This afternoon, we will see how the baseball writers voted, and it looks like it will be a very close call for the Hall of Fame to elect anyone (at last check, based on the publicly disclosed votes, it looks like Craig Biggio may be the only candidate in striking distance, with Jack Morris and Tim Raines trailing).
I don’t have a ton to add right now to what I wrote last year about many of these same candidates and the same issues – like steroids – that dominate the debate (follow the links in that post for more detailed arguments). But a few points.
1. The limitation of the ballot to ten names isn’t normally a problem, but this year, there’s such a backlog of qualified candidates that it presents a real dilemma. I don’t have a ballot, of course, but I divide my list of who I’d vote for as follows:
SHOULD GO IN WITHOUT DEBATE: (8) Barry Bonds, Roger Clemens, Mike Piazza, Jeff Bagwell, Craig Biggio, Tim Raines, Fred McGriff, Rafael Palmeiro.
To put Biggio in the simplest terms: 4,505 times on base (18th all time), plus 414 steals, while playing 1989 games at second base, 428 as a catcher, and 255 as a center fielder. That is a career. From 1992-99, adjusted for the fact that he lost 41% of a season over 1994-95 to the strike, Biggio’s average season was 160 games, 732 plate appearances, .299/.394/.460, 120 Runs, 73 RBI, 41 2B, 17 HR, 36 SB and only 11 CS, 101 times on base by walk or hit by pitch, and only 7 GIDP. And all of that while playing second base in the Astrodome and winning four Gold Gloves in eight years.
DEBATABLE BUT I’D VOTE THEM IN: (3) Mark McGwire, Sammy Sosa, Curt Schilling.
I GO BACK AND FORTH: (2) Edgar Martinez, Bernie Williams. As noted last year, I do struggle with the fact that Edgar and McGwire have more similar cases than they seem at first glance.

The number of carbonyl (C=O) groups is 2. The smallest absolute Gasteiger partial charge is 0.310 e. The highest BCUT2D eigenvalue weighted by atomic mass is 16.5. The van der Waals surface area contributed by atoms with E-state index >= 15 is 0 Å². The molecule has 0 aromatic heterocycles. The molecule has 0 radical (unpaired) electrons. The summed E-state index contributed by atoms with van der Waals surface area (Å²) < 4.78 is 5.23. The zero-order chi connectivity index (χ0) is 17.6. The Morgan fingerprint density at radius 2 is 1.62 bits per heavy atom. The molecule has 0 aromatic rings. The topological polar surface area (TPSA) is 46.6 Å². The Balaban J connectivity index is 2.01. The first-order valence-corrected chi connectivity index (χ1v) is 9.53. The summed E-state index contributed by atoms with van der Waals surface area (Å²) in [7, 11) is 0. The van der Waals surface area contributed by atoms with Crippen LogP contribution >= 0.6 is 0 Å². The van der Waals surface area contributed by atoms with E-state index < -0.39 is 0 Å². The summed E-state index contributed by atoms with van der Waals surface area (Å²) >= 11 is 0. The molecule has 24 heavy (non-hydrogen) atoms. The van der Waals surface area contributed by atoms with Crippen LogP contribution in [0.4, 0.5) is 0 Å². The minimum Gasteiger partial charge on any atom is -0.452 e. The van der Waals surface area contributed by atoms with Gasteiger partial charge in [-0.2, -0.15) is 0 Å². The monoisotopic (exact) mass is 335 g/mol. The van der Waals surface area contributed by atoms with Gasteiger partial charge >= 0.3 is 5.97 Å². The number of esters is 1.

CLOSE BUT NO CIGAR: (3) Alan Trammell, Larry Walker, Kenny Lofton.
BAD BUT NOT RIDICULOUS CHOICES: (3) Jack Morris, Lee Smith, Dale Murphy. As I’ve noted before, Murphy was good enough, but not for long enough; Morris, too, might deserve induction if his 1980 and 1988-90 seasons were of the same quality (plus quantity) as his 1981-87 seasons.
WORTH A LOOK BUT NOT A VOTE: (4) Don Mattingly, David Wells, Julio Franco, Steve Finley. Mattingly, of course, would have been an easy Hall of Famer if his back had held up.
JUST ENJOY BEING ON THE BALLOT: The other 14 guys, any of whom should be flattered to get a vote and honored by having had distinguished enough careers to be on the ballot. I mean that: if I was, say, Todd Walker, I’d want to frame my name on the Hall of Fame ballot. Only a tiny handful of the kids who start out dreaming on the sandlots get that far.
2. The postseason is an ever larger factor in modern baseball, and certainly a big part of what puts Bernie Williams and Jack Morris in the conversation, and Curt Schilling over the top. That’s as it should be.
There’s actually an awful lot of hitters on the ballot this year who struggled in October (not even counting Barry Bonds, who struggled the rest of his Octobers but made it up with a 2002 rampage). And of course, postseason numbers can be unfair to a guy like Raines who got a disproportionate amount of his October at bats in his declining years. We should not overlook, however, the value of Fred McGriff’s postseason contributions. Of the 16 somewhat serious position player candidates, five had somewhat limited postseason experience (less than 100 plate appearances); Trammell hit .333/.404/.588 in 58 plate appearances, Sosa .245/.403/.415 in 67 PA, and Palmeiro .244/.308/.451 in 91 PA. Mattingly and Murphy got one series apiece, Mattingly hitting .417/.440/.708, Murphy .273/.273/.273.
Here’s how the rest stack up:
Looking at the postseason numbers also suggests that the case for McGwire over Edgar is even narrower; yes, McGwire played for a World Champion and three pennant winners whereas Edgar’s often-insanely-talented teams never reached the Series, but like Edgar’s teams, Big Red’s lost some big serieses to obviously less talented opponents, and McGwire’s overall postseason performance was terrible.